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The TPD – what new e-cig laws mean for you

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The TPD – what new e-cig laws mean for you

May 20th 2016 is an important day for vapers. It’s the date that the Tobacco Products Directive (or TPD) comes into force across Europe.

The TPD is the set of laws for e-cigarettes and e-liquids which are made – or imported to – the European Union (EU). Many vapers fear the TPD will affect their enjoyment of e-cigs. So, are they right to be scared?

Why are the new laws coming into place?

The TPD came about to assure product safety and quality. Every EU country will have to comply with new regulations on manufacturing and the supply of e-cigarettes and e-liquids.

The TPD will leave some decisions – such as regulating flavours, advertising and age limits – up to each country to decide. But all EU governments must implement TPD laws by May 20th 2016.

TPD

So, how will the TPD affect you?

There are three main areas which the TPD will affect vapers. The new laws will bring:

  • improved safety and quality with controls on e-liquids and hardware
  • better product information on packaging and labelling
  • protection against poor quality or dangerous products

Let’s look at each area in more detail.

Improved safety and quality

To limit the risks of nicotine, the TPD will set a maximum nicotine concentration level for e-liquids, and a maximum size for refills, tanks and cartridges. So:

  • e-liquid refills must not exceed 10ml
  • disposable e-cigs, single-use cartridges or tanks must not exceed 2ml
  • e-liquids can’t contain over 20mg nicotine per ml
    (so you get a similar dose to a standard cigarette)
  • e-liquids must be made from high purity ingredients
  • flavourings and other ingredients used must not pose a health risk

Under the TPD, e-cigs must deliver nicotine at consistent levels under normal use. That means a similar level of nicotine with every puff on an e-cig for the same amount of time, with the same strength. This will stop people accidentally consuming a high dose of nicotine. And poor quality products giving an inconsistent nicotine hit.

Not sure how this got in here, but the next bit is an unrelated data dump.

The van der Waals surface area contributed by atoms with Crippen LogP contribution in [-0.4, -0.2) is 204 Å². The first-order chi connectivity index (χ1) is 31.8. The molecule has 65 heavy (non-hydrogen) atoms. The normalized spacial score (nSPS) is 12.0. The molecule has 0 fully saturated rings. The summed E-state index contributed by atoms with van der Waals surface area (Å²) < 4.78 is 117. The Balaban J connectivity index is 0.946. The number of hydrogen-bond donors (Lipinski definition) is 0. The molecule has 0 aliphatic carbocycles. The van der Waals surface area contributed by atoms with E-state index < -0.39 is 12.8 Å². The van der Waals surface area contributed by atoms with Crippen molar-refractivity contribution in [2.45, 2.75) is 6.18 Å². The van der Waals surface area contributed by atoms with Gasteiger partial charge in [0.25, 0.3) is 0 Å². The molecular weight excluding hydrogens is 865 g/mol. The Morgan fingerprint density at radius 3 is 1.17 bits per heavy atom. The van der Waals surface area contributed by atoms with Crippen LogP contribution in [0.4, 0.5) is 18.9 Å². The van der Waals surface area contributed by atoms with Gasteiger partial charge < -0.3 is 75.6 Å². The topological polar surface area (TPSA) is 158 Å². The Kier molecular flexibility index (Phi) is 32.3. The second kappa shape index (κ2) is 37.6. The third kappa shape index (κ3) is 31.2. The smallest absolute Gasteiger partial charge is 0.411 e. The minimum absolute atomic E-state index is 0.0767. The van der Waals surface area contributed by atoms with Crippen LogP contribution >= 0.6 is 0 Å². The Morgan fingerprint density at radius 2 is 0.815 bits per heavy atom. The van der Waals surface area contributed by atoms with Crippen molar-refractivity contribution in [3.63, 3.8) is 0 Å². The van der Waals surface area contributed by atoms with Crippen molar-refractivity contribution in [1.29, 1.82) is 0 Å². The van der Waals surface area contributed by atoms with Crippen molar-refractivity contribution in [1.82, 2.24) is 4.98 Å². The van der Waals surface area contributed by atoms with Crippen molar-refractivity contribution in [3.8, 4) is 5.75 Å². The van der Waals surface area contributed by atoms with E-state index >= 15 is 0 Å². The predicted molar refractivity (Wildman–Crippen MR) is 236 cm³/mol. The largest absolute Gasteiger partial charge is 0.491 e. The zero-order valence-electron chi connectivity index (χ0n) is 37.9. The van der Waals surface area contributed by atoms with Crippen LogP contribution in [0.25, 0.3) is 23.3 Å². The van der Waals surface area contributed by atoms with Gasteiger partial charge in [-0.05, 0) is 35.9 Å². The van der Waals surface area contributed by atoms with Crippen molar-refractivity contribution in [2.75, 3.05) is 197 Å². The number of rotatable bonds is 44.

Packaging must be child-proof and show it has not been opened. And it’s up to manufacturers to prevent e-cigs from breaking and leaking when refilling.

E-cig parts the TPD affects

Better product information

As well as ‘keep out of reach of children’ messages, new e-cig packs must have:

  • a leaflet with instructions on how to use and store e-cigs
  • warnings for risk groups and side-effects, addictiveness and toxicity
  • a list of all ingredients, nicotine content and delivery per dose, and product batch number
  • a statutory health warning

Protection from poor quality products

To protect against poor quality products, manufacturers and importers will have to provide information about their e-cigarettes and e-liquids before they reach the market. This will include:

  • details about the manufacturer, ingredients used and emissions
  • info on nicotine delivery and uptake
  • details about the product and production process

Manufacturers must take full responsibility for the quality and safety of their product under normal use. This declaration will be made public for all to see.

Tobacco Product Direct (TPD)

If manufacturers believe a product is unsafe, poor quality or doesn’t comply with the TPD, they’ll have to act immediately to fix, withdraw or recall it. They’ll also have to inform authorities about any health/safety risks, what they did to stop the situation and prove it worked.

If a national authority, such as the Medicines and Healthcare Products Regulatory Agency, believes an e-cig product is unsafe, they’ll have the power to stop the supply of the product and recall it. If at least three EU countries agree, that could be a European-wide ban.

What happens next?

From 20th November 2016, any product that enters the UK market for the first time must comply with the TPD. From May 20th 2017, brands cannot sell a product in Britain unless it complies.

What are your thoughts on the TPD? Leave your comments below and we’ll do our best to answer them.

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